The automobile industry in India has been quite vocal in its demand for lesser tax on SUVs below Rs.10 lacs since the union government levied higher excise duty on all SUVs in the last budget. Now they have received support from an important quarter. Union Heavy Industries and Public Enterprises minister Mr. Praful Patel has backed this demand of the auto companies.
The minister has said that there is certainly a need to relook and reassess the hike in excise duties on all SUVs, since under the Motor Vehicles Act SUVs are classified under various categories. According to him, because of this higher tax regime on all SUVs across the board, sales of cars like Mahindra Bolero and Tata Sumo has been affected which are used to ferry people in the rural areas. He went on to say that he has already taken up the matter with union finance minister Mr. P. Chidambaram and have suggested to him that SUVs which are priced under Rs.10 should have a different tax regime altogether.
He further said that the objective of the higher tax on SUVs should be to tax those people who use high-end cars and not to penalize everyone across the board. Because all these reasons he supports the demand raised by the automotive industry and it merits a reassessment. It must be mentioned in this regard that in the last union budget, the central govt hiked excise duties on all SUVs to 30 percent from the existing 27 percent.
The new rules concerning CKD, which will significantly increase vehicles costs, have got many consumers delaying their purchases and auto manufacturers who import CKD considering their options. The Minister for Public Enterprises and Heavy Industries, Praful Patel has reportedly requested the Finance Minister for giving the auto industry two more years’ time to fulfill the new import duty regulations regarding CKDs.
Patel was reportedly quoted as having said that they have given a formal request to the Finance Minister, with a request from the SIAM. The auto industry is currently asking for more time for setting up their facilities for more indigenisation. The minister also stated that auto manufacturers want two more year’s time for implementing the new rules, having forwarded the idea to the Ministry of Finance.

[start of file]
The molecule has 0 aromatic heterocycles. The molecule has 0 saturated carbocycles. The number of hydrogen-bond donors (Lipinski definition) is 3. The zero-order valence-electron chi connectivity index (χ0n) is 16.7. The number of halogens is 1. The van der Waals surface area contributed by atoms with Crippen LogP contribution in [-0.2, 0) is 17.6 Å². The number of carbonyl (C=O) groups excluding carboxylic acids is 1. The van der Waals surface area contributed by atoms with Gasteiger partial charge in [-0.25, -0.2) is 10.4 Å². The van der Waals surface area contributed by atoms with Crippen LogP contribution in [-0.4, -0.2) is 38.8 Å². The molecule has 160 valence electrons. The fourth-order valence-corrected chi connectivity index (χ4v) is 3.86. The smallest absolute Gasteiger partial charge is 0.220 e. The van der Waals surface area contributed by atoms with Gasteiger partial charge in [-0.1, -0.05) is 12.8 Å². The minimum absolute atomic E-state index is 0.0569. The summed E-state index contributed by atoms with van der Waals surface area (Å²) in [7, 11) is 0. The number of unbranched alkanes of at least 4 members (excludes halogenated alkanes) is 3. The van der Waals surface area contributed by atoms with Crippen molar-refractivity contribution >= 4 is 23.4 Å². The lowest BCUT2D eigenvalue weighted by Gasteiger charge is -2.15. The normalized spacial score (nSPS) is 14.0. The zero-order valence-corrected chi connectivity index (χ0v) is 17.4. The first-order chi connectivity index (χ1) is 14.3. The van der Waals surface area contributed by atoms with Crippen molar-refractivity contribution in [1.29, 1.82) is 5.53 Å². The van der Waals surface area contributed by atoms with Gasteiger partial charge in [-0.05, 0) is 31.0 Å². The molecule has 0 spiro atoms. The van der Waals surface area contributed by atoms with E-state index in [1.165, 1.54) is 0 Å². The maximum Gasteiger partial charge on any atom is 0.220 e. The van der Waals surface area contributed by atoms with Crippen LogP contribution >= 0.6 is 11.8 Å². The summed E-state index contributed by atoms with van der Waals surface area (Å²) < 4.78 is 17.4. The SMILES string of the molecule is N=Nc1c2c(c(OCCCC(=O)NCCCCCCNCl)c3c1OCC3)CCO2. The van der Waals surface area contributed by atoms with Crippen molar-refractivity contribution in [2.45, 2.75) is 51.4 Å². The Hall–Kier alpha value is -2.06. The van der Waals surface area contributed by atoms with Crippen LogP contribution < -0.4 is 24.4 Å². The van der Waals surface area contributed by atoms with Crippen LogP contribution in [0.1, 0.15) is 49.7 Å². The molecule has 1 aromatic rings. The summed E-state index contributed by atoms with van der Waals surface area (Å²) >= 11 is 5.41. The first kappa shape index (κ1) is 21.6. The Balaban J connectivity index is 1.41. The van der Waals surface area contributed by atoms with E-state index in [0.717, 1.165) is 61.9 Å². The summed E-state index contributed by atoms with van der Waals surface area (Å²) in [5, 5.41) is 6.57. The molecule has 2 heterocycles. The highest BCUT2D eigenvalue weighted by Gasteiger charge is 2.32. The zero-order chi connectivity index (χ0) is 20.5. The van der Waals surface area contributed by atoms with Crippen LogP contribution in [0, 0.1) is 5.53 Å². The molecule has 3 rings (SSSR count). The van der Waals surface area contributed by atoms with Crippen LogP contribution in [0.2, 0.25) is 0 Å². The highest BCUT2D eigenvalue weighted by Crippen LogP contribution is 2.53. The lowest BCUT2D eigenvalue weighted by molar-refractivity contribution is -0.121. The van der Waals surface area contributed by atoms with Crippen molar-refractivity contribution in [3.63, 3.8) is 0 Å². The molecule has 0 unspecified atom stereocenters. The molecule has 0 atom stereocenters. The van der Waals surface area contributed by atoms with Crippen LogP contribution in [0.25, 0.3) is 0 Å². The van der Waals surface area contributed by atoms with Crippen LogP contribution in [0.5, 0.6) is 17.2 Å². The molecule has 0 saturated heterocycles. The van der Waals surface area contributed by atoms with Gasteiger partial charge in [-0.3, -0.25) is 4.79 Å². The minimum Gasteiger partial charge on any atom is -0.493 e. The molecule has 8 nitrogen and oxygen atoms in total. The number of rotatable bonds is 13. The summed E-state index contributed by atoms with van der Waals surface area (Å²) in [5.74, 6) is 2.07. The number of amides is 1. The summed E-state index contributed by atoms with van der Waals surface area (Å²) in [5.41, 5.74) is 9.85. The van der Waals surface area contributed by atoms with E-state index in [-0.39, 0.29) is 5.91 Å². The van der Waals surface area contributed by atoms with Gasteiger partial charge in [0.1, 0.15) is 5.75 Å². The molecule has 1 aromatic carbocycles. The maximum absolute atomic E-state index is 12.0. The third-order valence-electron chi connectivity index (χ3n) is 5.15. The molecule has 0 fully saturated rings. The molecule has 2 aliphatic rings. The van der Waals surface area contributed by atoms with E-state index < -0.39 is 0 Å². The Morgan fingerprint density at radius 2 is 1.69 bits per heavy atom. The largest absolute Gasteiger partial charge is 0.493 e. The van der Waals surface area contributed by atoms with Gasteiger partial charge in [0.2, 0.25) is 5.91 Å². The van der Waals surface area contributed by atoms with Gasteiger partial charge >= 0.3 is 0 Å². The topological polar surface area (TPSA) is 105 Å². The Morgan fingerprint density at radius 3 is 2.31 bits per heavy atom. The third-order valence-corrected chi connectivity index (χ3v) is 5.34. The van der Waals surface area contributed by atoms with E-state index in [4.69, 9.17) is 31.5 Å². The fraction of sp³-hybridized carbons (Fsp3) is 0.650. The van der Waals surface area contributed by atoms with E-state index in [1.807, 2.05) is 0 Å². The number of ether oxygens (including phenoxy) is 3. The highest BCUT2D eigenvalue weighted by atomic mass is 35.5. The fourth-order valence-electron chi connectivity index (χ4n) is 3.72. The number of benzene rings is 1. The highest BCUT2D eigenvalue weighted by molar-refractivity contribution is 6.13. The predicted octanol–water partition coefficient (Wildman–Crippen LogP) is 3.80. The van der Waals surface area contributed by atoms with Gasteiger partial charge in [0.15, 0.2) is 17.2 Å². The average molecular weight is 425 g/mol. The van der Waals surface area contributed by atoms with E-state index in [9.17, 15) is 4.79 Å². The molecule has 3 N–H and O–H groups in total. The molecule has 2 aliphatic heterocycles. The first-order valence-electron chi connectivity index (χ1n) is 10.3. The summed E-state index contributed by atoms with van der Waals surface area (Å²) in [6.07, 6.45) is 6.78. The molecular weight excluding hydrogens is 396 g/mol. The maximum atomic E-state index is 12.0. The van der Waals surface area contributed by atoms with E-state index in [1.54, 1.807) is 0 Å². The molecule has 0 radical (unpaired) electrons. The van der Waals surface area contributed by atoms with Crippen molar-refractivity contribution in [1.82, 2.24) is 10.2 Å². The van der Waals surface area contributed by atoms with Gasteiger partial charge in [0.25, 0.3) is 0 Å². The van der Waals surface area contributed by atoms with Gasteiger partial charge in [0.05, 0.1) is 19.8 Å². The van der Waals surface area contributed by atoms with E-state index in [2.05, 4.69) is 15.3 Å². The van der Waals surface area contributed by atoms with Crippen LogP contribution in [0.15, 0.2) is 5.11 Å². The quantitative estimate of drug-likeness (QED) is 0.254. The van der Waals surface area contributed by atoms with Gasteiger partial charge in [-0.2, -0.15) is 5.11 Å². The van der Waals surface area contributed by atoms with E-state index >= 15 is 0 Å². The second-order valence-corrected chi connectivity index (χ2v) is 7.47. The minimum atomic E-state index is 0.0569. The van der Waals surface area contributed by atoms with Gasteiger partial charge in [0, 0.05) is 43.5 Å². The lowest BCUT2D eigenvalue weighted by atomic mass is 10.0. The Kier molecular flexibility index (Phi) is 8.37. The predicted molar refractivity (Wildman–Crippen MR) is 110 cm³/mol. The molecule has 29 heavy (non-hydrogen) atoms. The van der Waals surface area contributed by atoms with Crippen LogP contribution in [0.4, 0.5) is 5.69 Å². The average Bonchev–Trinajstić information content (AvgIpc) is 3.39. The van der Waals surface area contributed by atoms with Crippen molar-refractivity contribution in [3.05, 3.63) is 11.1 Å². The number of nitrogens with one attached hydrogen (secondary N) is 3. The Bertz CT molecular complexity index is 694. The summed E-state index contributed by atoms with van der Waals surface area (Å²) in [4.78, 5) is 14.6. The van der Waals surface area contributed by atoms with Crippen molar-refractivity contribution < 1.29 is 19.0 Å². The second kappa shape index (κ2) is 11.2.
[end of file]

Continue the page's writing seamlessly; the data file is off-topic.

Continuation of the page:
The FM, Pranab Mukherjee, had redefined meaning of CKD in the 2011-12 Budget for encouraging more local production of autos. Transmissions, gearboxes and pre-assembled motors were subsequently excluded from the CKD definition, which now attracts an import duty of 30% as compared to the earlier 10%.
The industry body of SIAM has requested the government to either decrease the duty or to give the manufacturers some more time for preparing for the localisation of auto components like gearboxes, transmissions and engines, before the revised import duty is imposed.
This step taken by the government will make vehicles produced in low volumes unviable commercially. For the luxury auto players like Audi, Mercedes and BMW, the increased import duty on CKDs will not push the price of their products higher, but also make it difficult for them to bring in new products in this market.
Audi has stated that the new rules would force it to change its India plans, though the other manufacturers have not yet commented on this issue so far. While Patel reportedly mentioned that this move will encourage indigenisation, he added that this issue is for the Finance Ministry to consider. According to the ministry it will take at least a year for indigenisation.